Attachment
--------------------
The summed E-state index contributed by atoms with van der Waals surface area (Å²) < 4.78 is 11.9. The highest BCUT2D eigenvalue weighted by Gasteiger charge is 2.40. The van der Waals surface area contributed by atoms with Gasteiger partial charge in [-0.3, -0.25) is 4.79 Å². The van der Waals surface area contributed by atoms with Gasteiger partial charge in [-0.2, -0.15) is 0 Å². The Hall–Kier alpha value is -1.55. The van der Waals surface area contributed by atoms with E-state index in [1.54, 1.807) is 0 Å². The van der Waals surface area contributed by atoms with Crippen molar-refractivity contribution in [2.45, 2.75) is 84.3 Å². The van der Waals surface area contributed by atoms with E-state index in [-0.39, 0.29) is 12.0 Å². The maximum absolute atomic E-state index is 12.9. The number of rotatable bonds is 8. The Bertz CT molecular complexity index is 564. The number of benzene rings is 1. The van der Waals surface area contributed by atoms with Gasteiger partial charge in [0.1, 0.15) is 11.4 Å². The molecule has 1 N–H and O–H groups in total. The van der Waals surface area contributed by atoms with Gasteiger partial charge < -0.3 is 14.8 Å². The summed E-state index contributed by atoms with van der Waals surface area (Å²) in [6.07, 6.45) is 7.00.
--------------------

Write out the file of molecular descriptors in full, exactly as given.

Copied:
The summed E-state index contributed by atoms with van der Waals surface area (Å²) < 4.78 is 11.9. The highest BCUT2D eigenvalue weighted by Gasteiger charge is 2.40. The van der Waals surface area contributed by atoms with Gasteiger partial charge in [-0.3, -0.25) is 4.79 Å². The van der Waals surface area contributed by atoms with Gasteiger partial charge in [-0.2, -0.15) is 0 Å². The Hall–Kier alpha value is -1.55. The van der Waals surface area contributed by atoms with E-state index in [1.54, 1.807) is 0 Å². The van der Waals surface area contributed by atoms with Crippen molar-refractivity contribution in [2.45, 2.75) is 84.3 Å². The van der Waals surface area contributed by atoms with E-state index in [-0.39, 0.29) is 12.0 Å². The maximum absolute atomic E-state index is 12.9. The number of rotatable bonds is 8. The Bertz CT molecular complexity index is 564. The number of benzene rings is 1. The van der Waals surface area contributed by atoms with Gasteiger partial charge in [0.1, 0.15) is 11.4 Å². The molecule has 1 N–H and O–H groups in total. The van der Waals surface area contributed by atoms with Gasteiger partial charge < -0.3 is 14.8 Å². The summed E-state index contributed by atoms with van der Waals surface area (Å²) in [6.07, 6.45) is 7.00.